Activate Your Premium Membership Today >

EICMA 2022: Honda Debuts the XL750 Transalp

Design Inspo Was ‘Friendly Toughness’; Think They Hit the Mark?

Honda's new XL750 Transalpine. Media sourced via our own channels; all rights reserved.
Honda's new XL750 Transalpine. Media sourced via our own channels; all rights reserved.

Honda’s finally revealed their middleweight adventure bike – and the resurrection of the OG Transalp legacy continues!

The debut dropped at this year’s iteration of EICMA, where the Japanese multi-conglomerate firm showed off more than one color scheme to the eager public.

Take a look at this video taken at EICMA by a friend of the team:

Based on what we know, the Honda XL750 carries a steel diamond frame and the same heart as the new CB750 Hornet; a 755cc, parallel-twin engine (with a 270° crank) revving through 90.5hp @ 9500rpm and 55.2ft-lbs of torque @ 7250rpm, with an advertised “substantial top end punch, with mountains of torque in the low to mid rpm range” (via Honda’s press release)

That’s a lot of cheddar, considering the original Transalp hefted 386lb/50hp.

Honda's new XL750 Transalp. Media sourced via Honda.
Honda’s new XL750 Transalp. Media sourced via Honda.

The XL750 pulls inspiration from other Honda models; her Unicam head working “35.5mm diameter inlet valves – with 9.3mm lift – via cam, and 29mm diameter exhaust – with 8.2mm lift – by rocker arm” is the same as the MX competition ready CRF450R. With the improved throttle response also comes Honda’s integration of Nickel-Silicon Carbide – Ni-SiC – coating in her cylinders (the very same as is currently sitting in the CRF450R and CBR1000RR-R Fireblade).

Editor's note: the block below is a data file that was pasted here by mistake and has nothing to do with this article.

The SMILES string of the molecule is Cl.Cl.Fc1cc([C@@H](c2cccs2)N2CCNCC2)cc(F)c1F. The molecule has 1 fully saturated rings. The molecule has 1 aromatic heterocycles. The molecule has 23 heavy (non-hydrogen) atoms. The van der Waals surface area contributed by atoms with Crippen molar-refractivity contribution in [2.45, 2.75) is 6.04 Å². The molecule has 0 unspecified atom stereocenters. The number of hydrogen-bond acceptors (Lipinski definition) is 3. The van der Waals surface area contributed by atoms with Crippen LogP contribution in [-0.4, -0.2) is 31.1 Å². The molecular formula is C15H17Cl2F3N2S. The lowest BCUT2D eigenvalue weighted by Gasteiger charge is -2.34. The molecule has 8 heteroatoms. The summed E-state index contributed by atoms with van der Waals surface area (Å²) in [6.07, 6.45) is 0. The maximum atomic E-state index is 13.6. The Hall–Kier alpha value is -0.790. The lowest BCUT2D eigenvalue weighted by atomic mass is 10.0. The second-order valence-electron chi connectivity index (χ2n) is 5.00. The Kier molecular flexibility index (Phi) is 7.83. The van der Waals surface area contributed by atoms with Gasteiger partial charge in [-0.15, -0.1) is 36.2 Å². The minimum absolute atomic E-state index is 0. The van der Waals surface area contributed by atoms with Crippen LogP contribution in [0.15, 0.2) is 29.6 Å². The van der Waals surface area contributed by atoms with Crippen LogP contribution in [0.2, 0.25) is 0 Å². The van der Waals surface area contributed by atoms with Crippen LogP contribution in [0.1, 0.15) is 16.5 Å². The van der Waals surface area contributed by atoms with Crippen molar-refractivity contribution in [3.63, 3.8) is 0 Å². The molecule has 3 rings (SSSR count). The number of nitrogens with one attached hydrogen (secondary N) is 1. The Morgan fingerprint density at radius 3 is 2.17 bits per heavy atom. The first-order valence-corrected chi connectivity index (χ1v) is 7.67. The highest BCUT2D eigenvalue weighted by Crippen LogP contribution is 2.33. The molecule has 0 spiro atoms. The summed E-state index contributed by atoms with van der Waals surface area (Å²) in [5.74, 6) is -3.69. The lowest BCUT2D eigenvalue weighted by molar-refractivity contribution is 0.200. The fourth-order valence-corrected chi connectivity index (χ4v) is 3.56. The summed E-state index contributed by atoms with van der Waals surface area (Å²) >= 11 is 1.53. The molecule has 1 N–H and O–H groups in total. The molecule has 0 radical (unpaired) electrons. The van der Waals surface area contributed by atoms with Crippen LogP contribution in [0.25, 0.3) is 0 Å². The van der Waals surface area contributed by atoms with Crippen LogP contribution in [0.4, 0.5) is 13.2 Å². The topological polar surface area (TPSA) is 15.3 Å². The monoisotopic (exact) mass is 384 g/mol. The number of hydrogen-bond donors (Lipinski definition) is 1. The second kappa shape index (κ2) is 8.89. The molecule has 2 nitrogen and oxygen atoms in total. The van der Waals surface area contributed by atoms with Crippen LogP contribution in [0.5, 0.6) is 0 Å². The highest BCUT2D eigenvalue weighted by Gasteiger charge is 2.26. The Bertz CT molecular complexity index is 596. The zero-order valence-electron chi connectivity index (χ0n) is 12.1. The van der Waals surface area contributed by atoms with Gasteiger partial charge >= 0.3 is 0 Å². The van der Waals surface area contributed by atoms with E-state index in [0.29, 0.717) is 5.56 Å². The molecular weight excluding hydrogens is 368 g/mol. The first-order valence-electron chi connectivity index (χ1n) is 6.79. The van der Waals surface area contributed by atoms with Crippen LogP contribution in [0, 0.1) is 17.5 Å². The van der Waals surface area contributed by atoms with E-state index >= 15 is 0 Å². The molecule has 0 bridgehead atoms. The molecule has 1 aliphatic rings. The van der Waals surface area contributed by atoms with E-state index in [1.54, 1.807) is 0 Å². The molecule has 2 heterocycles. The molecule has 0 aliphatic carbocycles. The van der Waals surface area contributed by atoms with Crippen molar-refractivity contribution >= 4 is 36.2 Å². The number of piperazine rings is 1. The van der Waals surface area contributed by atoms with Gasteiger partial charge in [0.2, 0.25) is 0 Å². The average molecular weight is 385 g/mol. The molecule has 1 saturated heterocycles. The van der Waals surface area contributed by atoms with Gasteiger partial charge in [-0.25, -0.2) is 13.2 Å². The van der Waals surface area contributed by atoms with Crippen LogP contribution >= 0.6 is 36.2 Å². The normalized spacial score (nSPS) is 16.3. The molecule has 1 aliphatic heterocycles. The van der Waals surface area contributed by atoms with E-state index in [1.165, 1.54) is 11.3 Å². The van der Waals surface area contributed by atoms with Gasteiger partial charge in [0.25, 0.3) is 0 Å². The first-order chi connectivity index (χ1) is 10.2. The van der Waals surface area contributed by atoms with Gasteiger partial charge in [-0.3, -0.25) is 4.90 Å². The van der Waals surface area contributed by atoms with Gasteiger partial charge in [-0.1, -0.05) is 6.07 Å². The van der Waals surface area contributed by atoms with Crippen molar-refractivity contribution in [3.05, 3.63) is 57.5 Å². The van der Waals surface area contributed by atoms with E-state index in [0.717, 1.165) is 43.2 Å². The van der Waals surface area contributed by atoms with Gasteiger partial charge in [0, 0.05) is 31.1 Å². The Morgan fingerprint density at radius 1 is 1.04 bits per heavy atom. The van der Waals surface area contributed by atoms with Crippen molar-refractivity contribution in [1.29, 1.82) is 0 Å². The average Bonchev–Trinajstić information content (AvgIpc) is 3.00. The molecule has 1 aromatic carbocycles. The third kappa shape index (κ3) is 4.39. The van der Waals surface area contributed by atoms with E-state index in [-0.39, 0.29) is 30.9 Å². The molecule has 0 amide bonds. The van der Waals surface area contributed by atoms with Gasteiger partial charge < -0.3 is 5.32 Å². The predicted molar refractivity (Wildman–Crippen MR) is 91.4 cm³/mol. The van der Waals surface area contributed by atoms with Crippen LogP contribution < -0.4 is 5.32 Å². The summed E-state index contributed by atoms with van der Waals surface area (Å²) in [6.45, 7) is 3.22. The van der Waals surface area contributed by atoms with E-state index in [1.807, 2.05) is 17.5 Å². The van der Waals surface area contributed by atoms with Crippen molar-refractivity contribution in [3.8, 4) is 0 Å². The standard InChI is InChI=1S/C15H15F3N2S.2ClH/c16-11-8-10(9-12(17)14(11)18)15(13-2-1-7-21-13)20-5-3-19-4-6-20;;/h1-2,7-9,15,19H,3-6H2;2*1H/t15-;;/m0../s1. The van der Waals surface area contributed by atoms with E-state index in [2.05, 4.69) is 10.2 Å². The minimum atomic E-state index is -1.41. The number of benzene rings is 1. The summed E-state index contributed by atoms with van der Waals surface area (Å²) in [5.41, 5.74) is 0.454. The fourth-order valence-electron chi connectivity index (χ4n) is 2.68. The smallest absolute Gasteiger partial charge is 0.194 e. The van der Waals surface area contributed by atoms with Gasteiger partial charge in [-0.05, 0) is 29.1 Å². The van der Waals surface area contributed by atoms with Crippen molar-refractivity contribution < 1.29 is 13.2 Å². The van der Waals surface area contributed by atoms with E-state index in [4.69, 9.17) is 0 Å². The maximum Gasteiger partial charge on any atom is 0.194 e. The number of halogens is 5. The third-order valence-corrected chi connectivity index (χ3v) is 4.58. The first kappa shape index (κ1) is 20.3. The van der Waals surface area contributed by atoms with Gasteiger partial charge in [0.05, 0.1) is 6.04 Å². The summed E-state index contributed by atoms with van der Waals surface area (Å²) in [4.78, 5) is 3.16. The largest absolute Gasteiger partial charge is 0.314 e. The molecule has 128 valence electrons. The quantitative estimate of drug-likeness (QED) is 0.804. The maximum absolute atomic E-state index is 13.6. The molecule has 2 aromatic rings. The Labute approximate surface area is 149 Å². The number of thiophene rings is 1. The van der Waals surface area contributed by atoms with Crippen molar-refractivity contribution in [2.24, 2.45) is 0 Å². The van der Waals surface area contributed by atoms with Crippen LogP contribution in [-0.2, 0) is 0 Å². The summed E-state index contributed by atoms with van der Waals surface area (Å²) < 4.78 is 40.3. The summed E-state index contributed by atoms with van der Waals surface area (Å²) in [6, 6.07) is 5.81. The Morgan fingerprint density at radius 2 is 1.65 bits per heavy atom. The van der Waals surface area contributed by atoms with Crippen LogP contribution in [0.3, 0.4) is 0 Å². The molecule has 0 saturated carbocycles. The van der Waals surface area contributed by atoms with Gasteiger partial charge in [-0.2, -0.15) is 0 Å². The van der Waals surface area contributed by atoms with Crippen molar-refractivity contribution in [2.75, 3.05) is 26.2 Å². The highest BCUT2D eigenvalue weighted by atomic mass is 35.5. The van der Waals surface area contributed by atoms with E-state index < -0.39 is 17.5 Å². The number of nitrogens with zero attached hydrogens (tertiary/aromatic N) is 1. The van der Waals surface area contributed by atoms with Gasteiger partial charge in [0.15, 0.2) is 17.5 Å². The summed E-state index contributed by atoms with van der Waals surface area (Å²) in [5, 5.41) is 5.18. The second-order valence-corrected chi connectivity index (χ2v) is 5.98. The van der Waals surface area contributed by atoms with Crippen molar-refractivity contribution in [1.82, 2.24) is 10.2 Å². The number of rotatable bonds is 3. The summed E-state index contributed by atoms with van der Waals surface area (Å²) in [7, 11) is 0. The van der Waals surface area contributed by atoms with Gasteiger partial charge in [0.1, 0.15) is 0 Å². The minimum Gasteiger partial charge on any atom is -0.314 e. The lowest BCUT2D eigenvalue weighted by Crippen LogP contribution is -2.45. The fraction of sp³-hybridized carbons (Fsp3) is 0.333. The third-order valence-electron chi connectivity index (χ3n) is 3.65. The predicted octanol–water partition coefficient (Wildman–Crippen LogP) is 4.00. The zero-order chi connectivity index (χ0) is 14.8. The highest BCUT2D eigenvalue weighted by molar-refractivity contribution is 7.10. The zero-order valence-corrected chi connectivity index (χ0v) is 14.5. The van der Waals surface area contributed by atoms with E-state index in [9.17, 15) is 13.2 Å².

Due to the clever decision of allowing the primary drive gear to spin the balance shaft, balancer drive gear isn’t needed; instead, more room is made while the concealed water pump on the left engine cover keeps everything neat and tidy. 

Honda's new XL750 Transalpine. Media sourced via our own channels; all rights reserved.
Honda’s new XL750 Transalpine. Media sourced via our own channels; all rights reserved.

Of course, what would an ADV bike be without the cushy stuff? Showa 43mm SFF-CATM USD forks to the honors here, with the rear shock operating through Pro-Link.

For electronics, we’ve got everything running through Honda’s Throttle By Wire, getting the rider 5 riding modes with various combinations of “Engine Power, Engine Braking and Honda Selectable Torque Control (HSTC) with integrated Wheelie Control.”

Honda's new XL750 Transalp. Media sourced via Honda.
Honda’s new XL750 Transalp. Media sourced via Honda.

Beyond that, Honda’s decked this model out with an HISS security system, an optional quickshifter, and a 5-inch TFT colour display capable of a Honda Smartphone Voice Control system, with LED lighting showing off Emergency Stop Signal technology and auto-cancel as a convenient add-on. 

Expect the Honda XL750 Transalp to be available in Matt Iridium Gray Metallic, Matt Ballistic Black Metallic and a more modern homage to the original, classic Ross White Tricolour.

Honda's new XL750 Transalpine. Media sourced via our own channels; all rights reserved.
Honda’s new XL750 Transalpine. Media sourced via our own channels; all rights reserved.

Pricing is TBA, with an EU debut ahead of a potential (fingers crossed) arrival in the US; our teammate Jim Pruner has had a good gander at the specs for both this beastie and Suzuki’s all-new, very competitive V-Strom 800DE, with the following anecdotes for the evening’s shenanigans:

  • Honda has built a 2019 KTM 790 Adventure S with a higher center of gravity that is possibly a bit more reliable/less expensive to maintain.
  • Suzuki has built a 2019 BMW F850GS that is less expensive, possibly a bit more reliable, and comes with luggage.

What do you think?

Stay tuned, drop a comment below letting us know what you think as more comes down the pipeline, and as ever – stay safe on the twisties. 

*Media sourced from our own channels, as well as Honda’s press release*